(the following is an excerpt from book, The “Plan A” Diet)
Dairy: Let’s begin by considering the very purpose and function of cow’s milk, which is to grow an 80-pound calf into a 600 to 800-lb cow in about eight months. In order to fuel that much growth, cow’s milk contains growth hormones which are not designed for human consumption. One such hormone, called IGF-1 (Insulin-like Growth Factor), is a hormone which sends a signal to our cells to trigger growth. The more of this hormone in our bloodstream, the higher the risk of ‘growing’ several types of cancer, especially breast and prostate cancer. IGF-1 hormone not only promotes cancer development, it helps cancer metastasize to the bones, liver, lung, brain and lymph nodes.[i]
Casein is another major concern with dairy. Casein is a dairy protein which has been proven to initiate cancerous tumors. The research of Dr. T. Colin Campbell in The China Study demonstrated that cancer cells in rats could be turned on or off by varying the amount of casein from 5% to 20% of calories; these initial findings were relevant because humans and rats have similar protein requirements. Dr. Campbell’s research then led to a groundbreaking study—funded by the National Institutes of Health, the American Institute for Cancer Research, and the American Cancer Society—which followed thousands of people in China for 27 years and revealed the undeniable evidence between animal proteins and cancer rates. After decades of credible, independent research, Dr. Campbell states that “casein (the main protein of cow’s milk) is the most relevant chemical carcinogen ever identified.”[ii]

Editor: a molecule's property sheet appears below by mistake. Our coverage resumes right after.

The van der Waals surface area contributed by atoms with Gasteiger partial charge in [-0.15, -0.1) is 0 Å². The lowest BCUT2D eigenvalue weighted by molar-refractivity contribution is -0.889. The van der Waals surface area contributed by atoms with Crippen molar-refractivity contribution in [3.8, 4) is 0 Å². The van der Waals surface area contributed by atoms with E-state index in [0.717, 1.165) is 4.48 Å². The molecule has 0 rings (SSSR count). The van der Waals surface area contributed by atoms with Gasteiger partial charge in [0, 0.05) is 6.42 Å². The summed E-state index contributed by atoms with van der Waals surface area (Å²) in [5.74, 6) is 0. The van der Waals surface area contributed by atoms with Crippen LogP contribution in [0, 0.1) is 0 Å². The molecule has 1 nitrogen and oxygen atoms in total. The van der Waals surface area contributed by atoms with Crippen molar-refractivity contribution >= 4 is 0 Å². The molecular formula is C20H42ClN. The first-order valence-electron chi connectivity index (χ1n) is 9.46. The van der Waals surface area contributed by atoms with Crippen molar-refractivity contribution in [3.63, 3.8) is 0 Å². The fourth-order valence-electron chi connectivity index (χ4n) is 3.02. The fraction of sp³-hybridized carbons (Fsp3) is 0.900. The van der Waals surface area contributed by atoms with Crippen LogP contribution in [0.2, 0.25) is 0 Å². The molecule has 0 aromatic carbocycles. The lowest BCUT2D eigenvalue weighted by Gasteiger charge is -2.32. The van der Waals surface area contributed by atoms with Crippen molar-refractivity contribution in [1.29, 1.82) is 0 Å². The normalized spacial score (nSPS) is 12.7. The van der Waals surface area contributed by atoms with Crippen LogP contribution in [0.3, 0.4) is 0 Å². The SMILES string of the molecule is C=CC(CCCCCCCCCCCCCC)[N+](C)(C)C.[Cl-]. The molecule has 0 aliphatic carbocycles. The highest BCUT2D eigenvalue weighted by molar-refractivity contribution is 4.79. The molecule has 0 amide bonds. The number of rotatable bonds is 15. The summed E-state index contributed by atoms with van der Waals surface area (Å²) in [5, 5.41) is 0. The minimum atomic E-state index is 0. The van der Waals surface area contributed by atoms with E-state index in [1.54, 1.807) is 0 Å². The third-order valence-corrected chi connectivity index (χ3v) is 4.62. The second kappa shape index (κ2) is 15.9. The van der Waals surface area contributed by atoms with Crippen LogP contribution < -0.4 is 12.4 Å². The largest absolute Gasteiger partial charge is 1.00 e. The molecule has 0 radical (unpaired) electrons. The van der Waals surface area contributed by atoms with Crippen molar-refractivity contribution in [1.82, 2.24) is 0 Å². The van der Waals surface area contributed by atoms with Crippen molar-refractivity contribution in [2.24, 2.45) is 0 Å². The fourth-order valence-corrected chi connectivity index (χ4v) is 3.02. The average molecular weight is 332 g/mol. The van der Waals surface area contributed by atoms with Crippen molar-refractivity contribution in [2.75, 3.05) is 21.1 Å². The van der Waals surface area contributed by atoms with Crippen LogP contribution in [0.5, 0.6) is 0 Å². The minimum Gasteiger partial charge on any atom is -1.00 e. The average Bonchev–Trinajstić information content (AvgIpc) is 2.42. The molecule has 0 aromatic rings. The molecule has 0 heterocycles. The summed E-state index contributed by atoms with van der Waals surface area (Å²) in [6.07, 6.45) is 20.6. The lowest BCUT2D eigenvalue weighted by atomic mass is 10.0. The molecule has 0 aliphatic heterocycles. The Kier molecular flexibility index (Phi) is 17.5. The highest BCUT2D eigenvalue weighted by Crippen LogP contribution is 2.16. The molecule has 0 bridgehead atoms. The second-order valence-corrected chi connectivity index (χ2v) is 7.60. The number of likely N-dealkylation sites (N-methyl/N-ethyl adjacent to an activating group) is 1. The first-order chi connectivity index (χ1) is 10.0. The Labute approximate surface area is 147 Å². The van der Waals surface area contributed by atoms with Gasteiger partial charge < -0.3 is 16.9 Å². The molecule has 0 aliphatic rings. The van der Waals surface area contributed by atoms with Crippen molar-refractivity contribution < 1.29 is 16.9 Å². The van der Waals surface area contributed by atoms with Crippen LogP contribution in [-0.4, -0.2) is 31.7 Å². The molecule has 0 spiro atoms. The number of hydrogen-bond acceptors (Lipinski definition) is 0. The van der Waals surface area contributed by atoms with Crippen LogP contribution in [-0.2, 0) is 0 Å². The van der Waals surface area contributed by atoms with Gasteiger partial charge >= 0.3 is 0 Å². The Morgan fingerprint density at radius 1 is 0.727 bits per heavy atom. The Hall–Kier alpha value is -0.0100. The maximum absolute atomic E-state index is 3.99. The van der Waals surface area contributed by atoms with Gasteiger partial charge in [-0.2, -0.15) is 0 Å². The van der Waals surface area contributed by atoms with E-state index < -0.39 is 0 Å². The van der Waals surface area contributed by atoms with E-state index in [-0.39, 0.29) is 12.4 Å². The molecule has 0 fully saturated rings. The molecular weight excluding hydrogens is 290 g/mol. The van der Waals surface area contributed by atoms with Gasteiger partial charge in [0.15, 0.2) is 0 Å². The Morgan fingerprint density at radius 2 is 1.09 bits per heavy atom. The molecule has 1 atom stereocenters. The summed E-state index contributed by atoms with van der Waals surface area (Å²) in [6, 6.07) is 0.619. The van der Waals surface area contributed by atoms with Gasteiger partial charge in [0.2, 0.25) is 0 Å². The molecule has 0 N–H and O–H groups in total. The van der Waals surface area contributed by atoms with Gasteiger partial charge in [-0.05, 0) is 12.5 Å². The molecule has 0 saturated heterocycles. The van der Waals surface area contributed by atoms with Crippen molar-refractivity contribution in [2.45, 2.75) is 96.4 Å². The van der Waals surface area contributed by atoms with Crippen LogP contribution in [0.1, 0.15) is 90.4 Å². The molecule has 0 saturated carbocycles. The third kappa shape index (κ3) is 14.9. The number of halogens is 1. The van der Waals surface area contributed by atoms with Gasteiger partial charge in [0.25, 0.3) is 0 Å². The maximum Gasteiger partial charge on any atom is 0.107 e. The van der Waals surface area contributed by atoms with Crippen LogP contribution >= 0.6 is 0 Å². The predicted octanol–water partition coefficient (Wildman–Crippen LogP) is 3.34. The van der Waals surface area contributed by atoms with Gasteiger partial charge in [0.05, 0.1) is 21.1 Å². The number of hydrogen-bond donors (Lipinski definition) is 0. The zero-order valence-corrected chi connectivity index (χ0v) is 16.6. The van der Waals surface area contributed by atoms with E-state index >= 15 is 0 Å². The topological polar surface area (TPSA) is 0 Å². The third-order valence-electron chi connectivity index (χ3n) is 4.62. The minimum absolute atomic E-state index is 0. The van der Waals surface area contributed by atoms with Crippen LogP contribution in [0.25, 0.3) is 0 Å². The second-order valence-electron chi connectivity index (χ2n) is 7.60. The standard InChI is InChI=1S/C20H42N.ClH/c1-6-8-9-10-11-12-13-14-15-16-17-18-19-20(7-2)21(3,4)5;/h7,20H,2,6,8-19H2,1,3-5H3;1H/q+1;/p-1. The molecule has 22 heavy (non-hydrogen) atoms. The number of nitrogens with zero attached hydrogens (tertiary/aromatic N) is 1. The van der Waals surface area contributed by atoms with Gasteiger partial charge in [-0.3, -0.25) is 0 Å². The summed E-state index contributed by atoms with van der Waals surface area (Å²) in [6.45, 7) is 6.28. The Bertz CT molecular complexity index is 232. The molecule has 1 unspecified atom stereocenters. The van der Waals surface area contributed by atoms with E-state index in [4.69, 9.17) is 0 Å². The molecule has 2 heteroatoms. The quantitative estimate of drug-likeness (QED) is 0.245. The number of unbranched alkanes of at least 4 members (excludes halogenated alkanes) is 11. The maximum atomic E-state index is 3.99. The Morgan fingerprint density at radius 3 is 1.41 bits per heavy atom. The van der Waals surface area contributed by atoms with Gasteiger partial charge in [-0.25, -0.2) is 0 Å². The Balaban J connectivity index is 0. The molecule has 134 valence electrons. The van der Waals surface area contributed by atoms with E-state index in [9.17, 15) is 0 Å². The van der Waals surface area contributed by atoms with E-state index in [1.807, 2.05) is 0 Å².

One of America’s favorite dairy indulgences is cheese—a.k.a., dairy crack. I’m not surprised when people tell me they struggle to give up their cheese. Cheese contains casomorphins, a mild form of morphine which rewards the same pleasure receptors in the brain as narcotics do. As explained in the “Hooked on Sweets, Treats, and Other Cheats “chapter, casomorphins attach to the brain’s opiate receptors and stimulate the production of dopamine—providing feelings of comfort and reward and making cheese one of the most highly addictive foods in America.
Cheese is a highly processed food. Milk is warmed up to simulate the animal’s body temperature and bacteria is added to activate fermentation; the milk is then coagulated with rennet (an enzyme often obtained from a cow’s stomach lining). Once the milk sets and is separated into solids and liquids, salt is added to enhance flavor and stop the bacteria growth. Then the cheese is aged. Are you interested in knowing why your cheese is smelly? According to Dr. Neal Barnard, depending on the type of cheese being made, the same bacterial species that live on your feet (brevibacteria) or the same bacteria responsible for human body odor (staphylococcus epidermidis) are added during the fermentation process.[iii] Cheese also contains concentrated levels of dairy proteins which, in addition to cancer, have been linked to a variety of health issues such as digestion problems, migraines, asthma, acne, allergies, and more.
Dairy is also loaded with cholesterol and saturated fat, with cheese being the highest source of saturated fat in the American diet. Saturated fat—which is solid at room temperature and is found in dairy products, meat, and eggs—raises cholesterol levels in the blood and increases the risk for heart disease, stroke, Type 2 diabetes, Alzheimer’s disease, and other ailments.